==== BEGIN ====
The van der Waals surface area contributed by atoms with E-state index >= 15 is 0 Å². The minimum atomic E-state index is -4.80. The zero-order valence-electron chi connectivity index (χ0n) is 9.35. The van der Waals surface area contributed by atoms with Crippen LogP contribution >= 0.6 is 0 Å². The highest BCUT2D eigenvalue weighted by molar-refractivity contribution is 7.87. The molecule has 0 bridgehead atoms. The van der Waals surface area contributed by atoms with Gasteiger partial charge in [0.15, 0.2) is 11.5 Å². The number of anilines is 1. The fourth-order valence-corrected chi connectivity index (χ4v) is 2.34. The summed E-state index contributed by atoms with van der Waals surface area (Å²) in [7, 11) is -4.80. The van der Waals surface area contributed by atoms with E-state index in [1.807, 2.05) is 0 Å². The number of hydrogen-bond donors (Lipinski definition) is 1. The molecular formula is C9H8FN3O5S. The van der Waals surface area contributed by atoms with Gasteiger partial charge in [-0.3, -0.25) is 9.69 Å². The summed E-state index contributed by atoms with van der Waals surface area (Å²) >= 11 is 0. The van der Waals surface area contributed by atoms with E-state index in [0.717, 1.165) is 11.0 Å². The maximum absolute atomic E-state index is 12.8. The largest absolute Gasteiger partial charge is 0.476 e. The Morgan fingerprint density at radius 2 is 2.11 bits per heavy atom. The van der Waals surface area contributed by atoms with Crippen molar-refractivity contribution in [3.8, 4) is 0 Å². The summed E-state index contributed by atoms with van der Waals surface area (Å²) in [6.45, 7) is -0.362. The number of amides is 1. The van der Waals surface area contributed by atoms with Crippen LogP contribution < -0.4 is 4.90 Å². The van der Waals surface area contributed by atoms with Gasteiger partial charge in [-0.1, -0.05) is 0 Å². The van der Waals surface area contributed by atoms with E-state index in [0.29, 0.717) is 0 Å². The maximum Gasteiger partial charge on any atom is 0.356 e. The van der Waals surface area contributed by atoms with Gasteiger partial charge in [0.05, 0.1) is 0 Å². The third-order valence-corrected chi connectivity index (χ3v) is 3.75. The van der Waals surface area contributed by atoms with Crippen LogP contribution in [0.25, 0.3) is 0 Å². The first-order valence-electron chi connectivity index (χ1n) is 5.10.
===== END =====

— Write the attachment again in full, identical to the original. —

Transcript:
The van der Waals surface area contributed by atoms with E-state index >= 15 is 0 Å². The minimum atomic E-state index is -4.80. The zero-order valence-electron chi connectivity index (χ0n) is 9.35. The van der Waals surface area contributed by atoms with Crippen LogP contribution >= 0.6 is 0 Å². The highest BCUT2D eigenvalue weighted by molar-refractivity contribution is 7.87. The molecule has 0 bridgehead atoms. The van der Waals surface area contributed by atoms with Gasteiger partial charge in [0.15, 0.2) is 11.5 Å². The number of anilines is 1. The fourth-order valence-corrected chi connectivity index (χ4v) is 2.34. The summed E-state index contributed by atoms with van der Waals surface area (Å²) in [7, 11) is -4.80. The van der Waals surface area contributed by atoms with E-state index in [1.807, 2.05) is 0 Å². The number of hydrogen-bond donors (Lipinski definition) is 1. The molecular formula is C9H8FN3O5S. The van der Waals surface area contributed by atoms with Gasteiger partial charge in [-0.3, -0.25) is 9.69 Å². The summed E-state index contributed by atoms with van der Waals surface area (Å²) >= 11 is 0. The van der Waals surface area contributed by atoms with E-state index in [0.717, 1.165) is 11.0 Å². The maximum absolute atomic E-state index is 12.8. The largest absolute Gasteiger partial charge is 0.476 e. The Morgan fingerprint density at radius 2 is 2.11 bits per heavy atom. The van der Waals surface area contributed by atoms with Crippen molar-refractivity contribution in [3.8, 4) is 0 Å². The summed E-state index contributed by atoms with van der Waals surface area (Å²) in [6.45, 7) is -0.362. The number of amides is 1. The van der Waals surface area contributed by atoms with Crippen LogP contribution < -0.4 is 4.90 Å². The van der Waals surface area contributed by atoms with Gasteiger partial charge in [-0.1, -0.05) is 0 Å². The van der Waals surface area contributed by atoms with E-state index in [0.29, 0.717) is 0 Å². The maximum Gasteiger partial charge on any atom is 0.356 e. The van der Waals surface area contributed by atoms with Gasteiger partial charge in [0.05, 0.1) is 0 Å². The third-order valence-corrected chi connectivity index (χ3v) is 3.75. The van der Waals surface area contributed by atoms with Crippen LogP contribution in [0.25, 0.3) is 0 Å². The first-order valence-electron chi connectivity index (χ1n) is 5.10.